WisBar News: Appeals court clarifies scope of plain view doctrine in unlawful car search case:

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  • Appeals court clarifies scope of plain view doctrine in unlawful car search case

    Police went too far by opening opaque vials, which contained ecstasy, seized in an automobile search where no probable cause existed to tie the vials’ contents to “criminal activity.”

    Joe Forward

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    Appeals court clarifies scope of plain 
view doctrine in unlawful car search case Dec. 14, 2011 – It was unlawful for a police officer to open opaque vials found “in plain view” while searching the defendant’s car, a state appeals court has ruled. That means defendant Damon Sutton’s conviction for possessing ecstasy with intent to deliver is reversed.

    In April 2010, Milwaukee police stopped Damon Sutton for failure to wear a seatbelt. One officer, Amy Bartol, asked where Sutton had come from, but he explained that it was none of her business, a right he had under Florida v. Royer, 460 U.S. 491 (1983).

    While another officer verified Sutton’s license and registration, Bartol kept an eye on the vehicle, a large conversion van. Bartol testified that while watching the van it made two distinct rocking motions, which caused Bartol to be concerned that Sutton may be moving to retrieve a weapon.

    Fearing for their safety, the officers conducted a pat-down search and placed Sutton “unhandcuffed” in the squad car while they began a search of the van. In the side “map pocket,” Bartol saw two dark blue vials in plain view. She could not see inside the vials, and opened them to find 21 ecstasy pills.

    Sutton, who subsequently pled guilty to unlawfully possessing less than four grams of a prohibited drug with intent to deliver, appealed the conviction on Fourth Amendment grounds, arguing the circuit court erred by not granting his motion to suppress the evidence seized.  In State v. Sutton, 2011AP36-CR (Dec. 6, 2011), the District I Wisconsin Court of Appeals reversed the circuit court's judgment.

    Under the Fourth Amendment to the U.S. Constitution, police may not conduct unreasonable searches and seizures. Warrantless searches are presumed to be unconstitutional, the appeals court explained, but exceptions exist. One of them involves weapons.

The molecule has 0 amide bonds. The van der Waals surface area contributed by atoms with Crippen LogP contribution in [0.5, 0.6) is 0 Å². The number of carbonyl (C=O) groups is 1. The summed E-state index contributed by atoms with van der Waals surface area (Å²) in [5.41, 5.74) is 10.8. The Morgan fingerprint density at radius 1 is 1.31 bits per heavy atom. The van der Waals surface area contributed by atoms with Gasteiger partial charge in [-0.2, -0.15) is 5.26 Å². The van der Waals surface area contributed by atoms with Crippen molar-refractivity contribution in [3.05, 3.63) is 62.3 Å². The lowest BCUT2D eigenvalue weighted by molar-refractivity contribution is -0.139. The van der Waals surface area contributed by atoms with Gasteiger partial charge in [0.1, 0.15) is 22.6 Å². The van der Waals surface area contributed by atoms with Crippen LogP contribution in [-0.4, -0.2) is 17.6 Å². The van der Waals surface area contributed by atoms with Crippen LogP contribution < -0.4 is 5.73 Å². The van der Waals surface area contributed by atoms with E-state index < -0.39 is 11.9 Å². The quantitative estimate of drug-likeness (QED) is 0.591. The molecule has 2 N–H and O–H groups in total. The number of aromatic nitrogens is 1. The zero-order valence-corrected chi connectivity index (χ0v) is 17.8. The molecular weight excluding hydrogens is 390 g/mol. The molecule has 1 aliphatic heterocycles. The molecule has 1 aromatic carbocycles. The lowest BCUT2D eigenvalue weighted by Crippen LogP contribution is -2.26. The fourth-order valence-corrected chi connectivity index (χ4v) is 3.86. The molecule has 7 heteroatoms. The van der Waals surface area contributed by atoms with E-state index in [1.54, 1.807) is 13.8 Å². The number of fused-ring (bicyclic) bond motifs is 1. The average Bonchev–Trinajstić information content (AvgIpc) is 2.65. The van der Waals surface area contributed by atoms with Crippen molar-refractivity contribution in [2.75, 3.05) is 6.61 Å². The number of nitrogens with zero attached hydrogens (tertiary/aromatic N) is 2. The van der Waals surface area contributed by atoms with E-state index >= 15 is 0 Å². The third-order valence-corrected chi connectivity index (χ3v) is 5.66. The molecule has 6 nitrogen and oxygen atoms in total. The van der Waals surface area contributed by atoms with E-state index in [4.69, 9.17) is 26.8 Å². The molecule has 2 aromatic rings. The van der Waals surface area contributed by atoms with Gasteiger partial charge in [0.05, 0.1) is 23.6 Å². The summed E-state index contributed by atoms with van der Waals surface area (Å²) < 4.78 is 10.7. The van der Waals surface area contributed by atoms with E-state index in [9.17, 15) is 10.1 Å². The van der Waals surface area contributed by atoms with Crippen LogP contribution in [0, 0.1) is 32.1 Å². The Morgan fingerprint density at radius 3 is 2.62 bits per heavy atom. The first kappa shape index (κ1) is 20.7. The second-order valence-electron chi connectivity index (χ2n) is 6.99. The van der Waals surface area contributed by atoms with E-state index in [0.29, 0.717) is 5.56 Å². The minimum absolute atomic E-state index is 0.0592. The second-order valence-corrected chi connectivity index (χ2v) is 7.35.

The officers were legally allowed to search the van, under State v. Williams, 2010 WI App 39, 323 Wis. 2d, 460, 781 N.W.2d 495, because they believed it may contain a weapon and it was possible that Sutton would be returning to the van, the appeals court explained.

    “The minimal intrusion of looking into the van was more than outweighed by the need for the officers to assure themselves that there was no gun or other weapon in the van, especially because Sutton was not under arrest and could freely return to the van,” wrote Judge Ralph Fine.

    Under the “plain view” rule, it was also lawful for the officers to inspect anything in plain view, including the two opaque vials in the “map pocket” of the driver-side door. But the plain view doctrine did not give Bartol the authority to open the vials, the court concluded.

    “Here, although the opaque cylinders were ‘in plain view,’ the pills were not. Moreover, Bartol could not tell by touch what was inside the cylinders without opening them,” Judge Fine explained. “Additionally … Officer Bartol did not have probable cause to believe that the cylinders were connected to ‘criminal activity’ until she opened them.”

    The appeals court explained that a warrant was required in order to open the vials, because the vials were not big enough to contain a weapon, and Bartol searched the car for weapons. “Further, Sutton was, as we have seen, entirely within his rights not to tell Officer Bartol where he had been, so his refusal to answer that question is not part of the probable-cause calculus,” Judge Fine wrote.

    By Joe Forward, Legal Writer, State Bar of Wisconsin




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